Author Topic: 4th Caerphilly  (Read 3093 times)

Offline JeffHamm

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Re: 4th Caerphilly
« Reply #15 on: September 30, 2011, 06:58:27 PM »
Passed some of this one around at work.  Lots of people said they really liked it!  I'm pleased with it too.  I quite like caerphilly, well, the ones I've been making.  I've yet to actually try the real thing so I don't know if I'm close or not to the actual texture and taste.  Regardless, I'm pleased! :)

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Offline Boofer

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Re: 4th Caerphilly
« Reply #16 on: October 01, 2011, 01:30:57 AM »
Good work, Jeff. Looks like you're next in line to be the Caerphilly King [cue the trumpet section].  :)

It's okay at that young age, huh? Seems like it would mellow out a little more with a little bit more affinage.

I thought it curious to place an onion in the photo with your wheel. Was that for a size comparison or do you actually dive in to onions with your Caerphilly?

You're making me wonder if Caerphilly is in my future.

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Offline JeffHamm

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Re: 4th Caerphilly
« Reply #17 on: October 01, 2011, 02:08:16 AM »
Hi Boofer,

Yah, caerphilly is quite good young.  It does mellow if you age it out 3 months, but it's very flavourful at 3 - 4 weeks.  It's supposed to be crumbly, and this time I've got that nicely.  And it's salty too (not overly, but saltier than the average).  It also has an acidic tang to it, but again, not in an unpleasant way.  I find it goes well with strong flavours, like the olives and raw onion.  Usually, though, to be kind to my wife, I just have the cheese! :)

Personally, I tihnk this is a great cheese for anyone starting on hard cheeses.  It's a fairly straight forward make, quite forgiving, and you can taste it quick to find out how you're doing.  This time I followed a different make from what I've done before.  This one doesn't stack and mill the curds, but does up the temperature of the make by a few degrees C.  I'm going to look at combining the two makes to see how it goes.

Anyway, I really like it.  I'm quite pleased with a number of cheeses I've been doing.  This is one of them, as is the Butterkase and Dunlop. 

- Jeff
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Offline anutcanfly

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Re: 4th Caerphilly
« Reply #18 on: October 01, 2011, 11:50:52 AM »
Oops!! I didn't notice she used and 18% saturated brine!  After reading your posts I got a little worried as I brined mine for 20 hours, per 200 easy recipes ( used MA11).  Mine is 5 weeks old...I'm chewing on my second slice now...  That's really tasty!  It is very slightly salty, but not at all unpleasant as it goes well with the sharpness that has developed so far.  The paste is creamy, sharp, with a slight amount of crumble.  Maybe a third slice...  There went my diet...:P
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Offline JeffHamm

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Re: 4th Caerphilly
« Reply #19 on: October 01, 2011, 12:23:36 PM »
Hi anutcanfly,

Sounds like we have pretty similar outcomes!  It is a nice, flavoursome cheese.  And, with the quick turn around, a good one to get into as an aid to aging some others that require more patience!

- Jeff
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Offline anutcanfly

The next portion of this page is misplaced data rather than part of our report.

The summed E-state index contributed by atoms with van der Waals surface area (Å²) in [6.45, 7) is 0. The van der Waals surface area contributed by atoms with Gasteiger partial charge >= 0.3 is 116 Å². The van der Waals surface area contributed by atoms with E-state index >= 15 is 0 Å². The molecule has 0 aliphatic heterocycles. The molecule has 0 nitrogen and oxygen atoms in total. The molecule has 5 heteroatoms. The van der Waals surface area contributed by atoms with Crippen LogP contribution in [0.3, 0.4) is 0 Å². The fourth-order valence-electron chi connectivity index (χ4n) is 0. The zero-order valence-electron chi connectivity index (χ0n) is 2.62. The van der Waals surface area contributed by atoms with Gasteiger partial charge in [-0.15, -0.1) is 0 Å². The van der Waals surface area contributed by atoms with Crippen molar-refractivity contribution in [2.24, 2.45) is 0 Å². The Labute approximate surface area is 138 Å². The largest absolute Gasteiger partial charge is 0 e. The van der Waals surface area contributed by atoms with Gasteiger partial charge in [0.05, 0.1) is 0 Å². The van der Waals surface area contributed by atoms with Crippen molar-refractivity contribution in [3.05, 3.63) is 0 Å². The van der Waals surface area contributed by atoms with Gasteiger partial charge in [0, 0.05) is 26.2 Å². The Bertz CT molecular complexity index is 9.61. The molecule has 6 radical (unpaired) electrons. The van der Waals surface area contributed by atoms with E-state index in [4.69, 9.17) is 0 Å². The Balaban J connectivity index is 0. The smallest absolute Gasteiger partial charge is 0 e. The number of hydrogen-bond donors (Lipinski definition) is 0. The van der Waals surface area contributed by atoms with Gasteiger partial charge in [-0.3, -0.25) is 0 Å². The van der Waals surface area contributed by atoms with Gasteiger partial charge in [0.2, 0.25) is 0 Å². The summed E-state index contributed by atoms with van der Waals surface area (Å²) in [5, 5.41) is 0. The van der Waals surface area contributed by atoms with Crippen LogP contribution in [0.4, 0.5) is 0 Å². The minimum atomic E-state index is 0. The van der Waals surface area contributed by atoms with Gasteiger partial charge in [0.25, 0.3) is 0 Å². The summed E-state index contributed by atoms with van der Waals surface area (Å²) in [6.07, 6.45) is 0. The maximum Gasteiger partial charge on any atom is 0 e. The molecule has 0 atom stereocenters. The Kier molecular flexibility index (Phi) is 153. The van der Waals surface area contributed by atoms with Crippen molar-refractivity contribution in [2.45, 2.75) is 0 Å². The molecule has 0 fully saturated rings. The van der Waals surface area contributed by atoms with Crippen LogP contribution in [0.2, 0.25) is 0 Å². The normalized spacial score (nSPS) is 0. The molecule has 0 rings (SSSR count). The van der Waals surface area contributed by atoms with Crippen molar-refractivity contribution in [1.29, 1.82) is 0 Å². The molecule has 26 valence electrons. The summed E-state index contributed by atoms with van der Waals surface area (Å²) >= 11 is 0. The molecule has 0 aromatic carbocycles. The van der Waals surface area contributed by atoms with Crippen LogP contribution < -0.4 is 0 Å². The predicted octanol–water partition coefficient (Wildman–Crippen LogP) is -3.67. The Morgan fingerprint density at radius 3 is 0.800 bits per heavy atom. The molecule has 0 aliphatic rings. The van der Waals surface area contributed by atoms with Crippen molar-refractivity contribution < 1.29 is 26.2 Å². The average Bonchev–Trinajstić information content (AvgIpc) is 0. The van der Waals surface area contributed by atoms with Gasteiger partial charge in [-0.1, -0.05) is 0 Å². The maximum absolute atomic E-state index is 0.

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Re: 4th Caerphilly
« Reply #20 on: October 01, 2011, 02:44:25 PM »
Hi Jeff,

Yep me too.  I made it to my fingers out of the rest of my cheddar.  Wasn't sure about making a cheese that aged that quickly, but I'm very glad I did.  I'm very curious about how the different techniques and cultures you used affected the cheese. It's too bad we can't sample each others cheeses on this site! I guess it really doesn't matter if the cheese is true to style or not, if no one else knows how it should taste either!  I brought some of my first efforts to a BBQ and they were hit!  They didn't come out the way I had envisioned, so I was disappointed in them.  Having no idea what they were supposed to have been, everyone else loved them.

Happy thoughts,
Ann
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Offline JeffHamm

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Re: 4th Caerphilly
« Reply #21 on: October 01, 2011, 04:15:51 PM »
Hi anutcanfly,

I know what you mean.  I've had some cheeses turn out quite different from what I expected, but some of my "tasters" chose it as their favorite.  In fact, when I made it again and it turned out the way I was trying to, they didn't like it as much, so there you go.  It's not that the second make was a poor cheese, but rather the first had a strong sharp flavour, but I was going for smooth and mild - my taster prefers stronger sharper cheeses, so when it worked the way I was trying to do it it was not a cheese for them, so no surprise in their choice.  Still, having it turn out the way you intend is very satisfying.  Being able to reproduce it is even better.  That's what I'm working on now, trying to develope consistancy.  I suppose it would help if I stopped tweaking things each make though. :)

- Jeff
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Offline Boofer

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Re: 4th Caerphilly
« Reply #22 on: October 01, 2011, 05:52:52 PM »
I guess it really doesn't matter if the cheese is true to style or not, if no one else knows how it should taste either!
Well, there is a way...     Caerphilly

I was curious whether what I was struggling to make had any similarity to what the commercial product might be. Answer?: buy some and taste it for myself. Most of what I try to make is not available in my local supermarket, or a lot of times if it is, I have to take out a bank loan to buy it.